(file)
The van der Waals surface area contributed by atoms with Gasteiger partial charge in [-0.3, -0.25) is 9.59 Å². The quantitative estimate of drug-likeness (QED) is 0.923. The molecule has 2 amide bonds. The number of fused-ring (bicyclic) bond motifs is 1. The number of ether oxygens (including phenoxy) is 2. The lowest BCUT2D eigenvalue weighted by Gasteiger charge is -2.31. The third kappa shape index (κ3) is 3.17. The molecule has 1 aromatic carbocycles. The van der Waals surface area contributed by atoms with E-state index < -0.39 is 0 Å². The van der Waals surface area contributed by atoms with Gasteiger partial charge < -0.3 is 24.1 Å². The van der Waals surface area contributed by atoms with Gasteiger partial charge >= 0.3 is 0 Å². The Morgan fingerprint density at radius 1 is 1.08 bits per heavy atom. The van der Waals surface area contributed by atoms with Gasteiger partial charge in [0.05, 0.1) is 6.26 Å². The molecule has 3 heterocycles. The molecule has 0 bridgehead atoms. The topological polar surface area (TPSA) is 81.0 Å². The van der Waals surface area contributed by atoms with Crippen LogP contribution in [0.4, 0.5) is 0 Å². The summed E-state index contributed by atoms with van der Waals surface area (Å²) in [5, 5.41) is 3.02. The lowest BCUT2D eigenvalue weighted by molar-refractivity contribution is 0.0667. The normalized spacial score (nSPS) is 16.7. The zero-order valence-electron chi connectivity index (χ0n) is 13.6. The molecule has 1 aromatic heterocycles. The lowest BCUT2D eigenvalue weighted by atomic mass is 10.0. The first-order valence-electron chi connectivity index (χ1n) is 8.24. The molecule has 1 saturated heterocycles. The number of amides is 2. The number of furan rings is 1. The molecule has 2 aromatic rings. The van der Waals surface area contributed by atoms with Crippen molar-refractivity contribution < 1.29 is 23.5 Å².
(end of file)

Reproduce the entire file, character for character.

The van der Waals surface area contributed by atoms with Gasteiger partial charge in [-0.3, -0.25) is 9.59 Å². The quantitative estimate of drug-likeness (QED) is 0.923. The molecule has 2 amide bonds. The number of fused-ring (bicyclic) bond motifs is 1. The number of ether oxygens (including phenoxy) is 2. The lowest BCUT2D eigenvalue weighted by Gasteiger charge is -2.31. The third kappa shape index (κ3) is 3.17. The molecule has 1 aromatic carbocycles. The van der Waals surface area contributed by atoms with E-state index < -0.39 is 0 Å². The van der Waals surface area contributed by atoms with Gasteiger partial charge < -0.3 is 24.1 Å². The van der Waals surface area contributed by atoms with Gasteiger partial charge >= 0.3 is 0 Å². The Morgan fingerprint density at radius 1 is 1.08 bits per heavy atom. The van der Waals surface area contributed by atoms with Gasteiger partial charge in [0.05, 0.1) is 6.26 Å². The molecule has 3 heterocycles. The molecule has 0 bridgehead atoms. The topological polar surface area (TPSA) is 81.0 Å². The van der Waals surface area contributed by atoms with Crippen LogP contribution in [0.4, 0.5) is 0 Å². The summed E-state index contributed by atoms with van der Waals surface area (Å²) in [5, 5.41) is 3.02. The lowest BCUT2D eigenvalue weighted by molar-refractivity contribution is 0.0667. The normalized spacial score (nSPS) is 16.7. The zero-order valence-electron chi connectivity index (χ0n) is 13.6. The molecule has 1 aromatic heterocycles. The lowest BCUT2D eigenvalue weighted by atomic mass is 10.0. The first-order valence-electron chi connectivity index (χ1n) is 8.24. The molecule has 1 saturated heterocycles. The number of amides is 2. The number of furan rings is 1. The molecule has 2 aromatic rings. The van der Waals surface area contributed by atoms with Crippen molar-refractivity contribution < 1.29 is 23.5 Å².